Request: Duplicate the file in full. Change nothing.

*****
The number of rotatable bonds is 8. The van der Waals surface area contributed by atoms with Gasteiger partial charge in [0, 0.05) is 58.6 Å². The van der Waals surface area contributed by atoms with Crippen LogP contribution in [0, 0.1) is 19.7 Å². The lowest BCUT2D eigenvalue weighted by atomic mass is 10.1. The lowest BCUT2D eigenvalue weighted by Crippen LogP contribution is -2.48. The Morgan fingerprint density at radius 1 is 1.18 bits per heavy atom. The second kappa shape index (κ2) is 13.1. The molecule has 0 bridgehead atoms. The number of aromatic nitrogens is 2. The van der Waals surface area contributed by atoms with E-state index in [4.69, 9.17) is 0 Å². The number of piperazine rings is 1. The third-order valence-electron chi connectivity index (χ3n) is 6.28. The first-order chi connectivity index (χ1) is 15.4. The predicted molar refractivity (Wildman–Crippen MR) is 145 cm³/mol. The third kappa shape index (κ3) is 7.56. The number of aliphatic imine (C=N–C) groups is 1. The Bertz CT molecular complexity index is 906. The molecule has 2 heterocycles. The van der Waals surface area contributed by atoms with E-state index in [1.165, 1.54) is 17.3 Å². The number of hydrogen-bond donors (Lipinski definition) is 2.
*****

The number of rotatable bonds is 8. The van der Waals surface area contributed by atoms with Gasteiger partial charge in [0, 0.05) is 58.6 Å². The van der Waals surface area contributed by atoms with Crippen LogP contribution in [0, 0.1) is 19.7 Å². The lowest BCUT2D eigenvalue weighted by atomic mass is 10.1. The lowest BCUT2D eigenvalue weighted by Crippen LogP contribution is -2.48. The Morgan fingerprint density at radius 1 is 1.18 bits per heavy atom. The second kappa shape index (κ2) is 13.1. The molecule has 0 bridgehead atoms. The number of aromatic nitrogens is 2. The van der Waals surface area contributed by atoms with E-state index in [4.69, 9.17) is 0 Å². The number of piperazine rings is 1. The third-order valence-electron chi connectivity index (χ3n) is 6.28. The first-order chi connectivity index (χ1) is 15.4. The predicted molar refractivity (Wildman–Crippen MR) is 145 cm³/mol. The third kappa shape index (κ3) is 7.56. The number of aliphatic imine (C=N–C) groups is 1. The Bertz CT molecular complexity index is 906. The molecule has 2 heterocycles. The van der Waals surface area contributed by atoms with E-state index in [1.165, 1.54) is 17.3 Å². The number of hydrogen-bond donors (Lipinski definition) is 2.